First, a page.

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For this event, we’ll be joined by Bryan Burrough and Chris Tomlinson, two of the co-authors of the new book Forget the Alamo: The Rise and Fall of an American Myth.
As the authors note in the book’s Introduction: “The story of the Alamo is simple, right? … The problem is that much of what you think you know about the Alamo is wrong. … That’s the Alamo myth, the legend. The actual story, well, it’s a lot more complicated.”
Join us for a conversation that will touch on many of those complications as well as examine how the authors approached crafting a book that takes a revisionist pen to an historical moment that is so indelibly imprinted on our collective consciousness. We’ll touch on the reportage involved in such an undertaking and we’ll hear what’s involved when striking a balance – in the workload, the narrative, and the author’s “voice” – when working with multiple writers on a single project.
We hope you’ll join us!
About Forget the Alamo:
“Lively and absorbing. . .” — The New York Times Book Review
“Engrossing.” —Wall Street Journal
“Entertaining and well-researched . . . ” —Houston Chronicle
Three noted Texan writers combine forces to tell the real story of the Alamo, dispelling the myths, exploring why they had their day for so long, and explaining why the ugly fight about its meaning is now coming to a head.
Every nation needs its creation myth, and since Texas was a nation before it was a state, it’s no surprise that its myths bite deep. There’s no piece of history more important to Texans than the Battle of the Alamo, when Davy Crockett and a band of rebels went down in a blaze of glory fighting for independence from Mexico, losing the battle but setting Texas up to win the war. However, that version of events, as Forget the Alamo definitively shows, owes more to fantasy than reality. Just as the site of the Alamo was left in ruins for decades, its story was forgotten and twisted over time, with the contributions of Tejanos–Texans of Mexican origin, who fought alongside the Anglo rebels–scrubbed from the record, and the origin of the conflict over Mexico’s push to abolish slavery papered over. Forget the Alamo provocatively explains the true story of the battle against the backdrop of Texas’s struggle for independence, then shows how the sausage of myth got made in the Jim Crow South of the late nineteenth and early twentieth century. As uncomfortable as it may be to hear, celebrating the Alamo has long had an echo of celebrating whiteness.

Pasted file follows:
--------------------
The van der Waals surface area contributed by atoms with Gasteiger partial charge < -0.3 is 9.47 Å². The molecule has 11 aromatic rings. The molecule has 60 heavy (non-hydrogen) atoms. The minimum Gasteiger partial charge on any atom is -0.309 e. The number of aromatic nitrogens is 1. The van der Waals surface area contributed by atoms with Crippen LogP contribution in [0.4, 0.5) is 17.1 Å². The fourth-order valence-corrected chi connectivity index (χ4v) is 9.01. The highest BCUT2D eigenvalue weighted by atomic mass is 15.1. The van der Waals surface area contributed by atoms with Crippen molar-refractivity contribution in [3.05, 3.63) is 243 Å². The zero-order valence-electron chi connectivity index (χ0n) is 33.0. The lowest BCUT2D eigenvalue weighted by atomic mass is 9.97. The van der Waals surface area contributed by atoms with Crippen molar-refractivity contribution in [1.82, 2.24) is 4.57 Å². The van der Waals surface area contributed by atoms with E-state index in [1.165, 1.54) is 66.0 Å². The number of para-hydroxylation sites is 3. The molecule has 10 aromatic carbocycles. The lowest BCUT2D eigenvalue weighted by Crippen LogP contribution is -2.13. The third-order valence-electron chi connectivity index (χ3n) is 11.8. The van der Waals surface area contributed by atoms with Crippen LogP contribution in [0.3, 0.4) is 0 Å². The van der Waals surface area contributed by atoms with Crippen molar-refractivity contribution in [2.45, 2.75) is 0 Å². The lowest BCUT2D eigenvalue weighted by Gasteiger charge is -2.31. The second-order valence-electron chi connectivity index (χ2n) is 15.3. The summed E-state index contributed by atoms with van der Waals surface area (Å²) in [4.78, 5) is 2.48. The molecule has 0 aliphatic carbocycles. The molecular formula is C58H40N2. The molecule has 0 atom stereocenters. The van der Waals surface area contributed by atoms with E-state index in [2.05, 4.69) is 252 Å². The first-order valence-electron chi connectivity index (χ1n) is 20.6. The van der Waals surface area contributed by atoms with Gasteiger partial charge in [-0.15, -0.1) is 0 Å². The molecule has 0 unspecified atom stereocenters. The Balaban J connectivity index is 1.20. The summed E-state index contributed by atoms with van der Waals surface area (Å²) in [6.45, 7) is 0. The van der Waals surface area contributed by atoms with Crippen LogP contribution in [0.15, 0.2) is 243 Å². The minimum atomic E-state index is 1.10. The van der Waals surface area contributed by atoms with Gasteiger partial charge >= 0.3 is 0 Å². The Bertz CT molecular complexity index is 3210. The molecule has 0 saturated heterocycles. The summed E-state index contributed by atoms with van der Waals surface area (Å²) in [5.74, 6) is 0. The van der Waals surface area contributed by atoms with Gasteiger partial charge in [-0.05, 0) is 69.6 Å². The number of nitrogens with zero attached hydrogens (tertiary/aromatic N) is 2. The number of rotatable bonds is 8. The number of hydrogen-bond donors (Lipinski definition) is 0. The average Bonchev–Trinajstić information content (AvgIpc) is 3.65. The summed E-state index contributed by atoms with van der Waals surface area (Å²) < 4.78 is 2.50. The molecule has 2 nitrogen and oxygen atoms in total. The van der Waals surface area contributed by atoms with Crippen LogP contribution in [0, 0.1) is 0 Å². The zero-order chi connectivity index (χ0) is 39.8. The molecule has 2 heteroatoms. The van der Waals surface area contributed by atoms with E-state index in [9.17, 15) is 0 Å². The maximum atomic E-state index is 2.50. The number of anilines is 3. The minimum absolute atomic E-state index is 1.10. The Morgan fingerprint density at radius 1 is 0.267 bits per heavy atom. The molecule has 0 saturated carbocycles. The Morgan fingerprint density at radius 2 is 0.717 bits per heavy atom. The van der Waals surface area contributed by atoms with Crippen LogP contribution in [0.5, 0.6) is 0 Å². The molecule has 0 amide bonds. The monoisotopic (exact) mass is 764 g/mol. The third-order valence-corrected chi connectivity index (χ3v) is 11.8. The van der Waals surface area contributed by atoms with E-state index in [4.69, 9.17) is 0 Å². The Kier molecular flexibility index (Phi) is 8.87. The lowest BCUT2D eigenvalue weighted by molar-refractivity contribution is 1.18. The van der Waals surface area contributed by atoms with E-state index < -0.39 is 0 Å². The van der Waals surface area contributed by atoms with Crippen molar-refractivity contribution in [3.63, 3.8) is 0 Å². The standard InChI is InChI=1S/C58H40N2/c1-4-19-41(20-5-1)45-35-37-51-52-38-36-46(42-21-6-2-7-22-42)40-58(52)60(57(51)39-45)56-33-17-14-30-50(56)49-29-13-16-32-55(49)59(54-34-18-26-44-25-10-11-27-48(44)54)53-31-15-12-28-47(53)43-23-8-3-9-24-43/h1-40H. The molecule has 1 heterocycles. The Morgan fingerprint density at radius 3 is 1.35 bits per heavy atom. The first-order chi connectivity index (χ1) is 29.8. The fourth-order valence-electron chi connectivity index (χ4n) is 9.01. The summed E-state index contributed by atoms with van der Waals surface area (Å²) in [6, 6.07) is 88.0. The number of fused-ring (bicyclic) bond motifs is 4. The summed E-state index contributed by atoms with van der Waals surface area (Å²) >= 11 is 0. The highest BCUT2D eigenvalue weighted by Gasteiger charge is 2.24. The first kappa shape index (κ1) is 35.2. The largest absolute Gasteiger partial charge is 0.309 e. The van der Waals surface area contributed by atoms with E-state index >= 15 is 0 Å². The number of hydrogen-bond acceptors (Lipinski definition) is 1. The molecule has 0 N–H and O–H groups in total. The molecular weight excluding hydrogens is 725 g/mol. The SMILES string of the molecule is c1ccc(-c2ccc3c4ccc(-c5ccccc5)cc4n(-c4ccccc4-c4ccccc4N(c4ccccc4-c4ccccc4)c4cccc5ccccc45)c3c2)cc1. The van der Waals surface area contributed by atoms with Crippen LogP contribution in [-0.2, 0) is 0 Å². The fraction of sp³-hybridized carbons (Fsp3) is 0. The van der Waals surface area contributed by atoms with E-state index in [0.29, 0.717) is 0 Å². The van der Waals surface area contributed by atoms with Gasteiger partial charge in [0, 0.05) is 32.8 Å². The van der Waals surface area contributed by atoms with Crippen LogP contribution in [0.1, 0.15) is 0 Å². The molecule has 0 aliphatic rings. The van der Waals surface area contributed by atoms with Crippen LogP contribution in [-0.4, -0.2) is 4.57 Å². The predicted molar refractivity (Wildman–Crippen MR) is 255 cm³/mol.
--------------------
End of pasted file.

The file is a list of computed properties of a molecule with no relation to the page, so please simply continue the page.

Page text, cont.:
In the past forty-some years, waves of revisionists have come at this topic, and at times have made real progress toward a more nuanced and inclusive story that doesn’t alienate anyone. But we are not living in one of those times; the fight over the Alamo’s meaning has become more pitched than ever in the past few years, even violent, as Texas’s future begins to look more and more different from its past. It’s the perfect time for a wise and generous-spirited book that shines the bright light of the truth into a place that’s gotten awfully dark.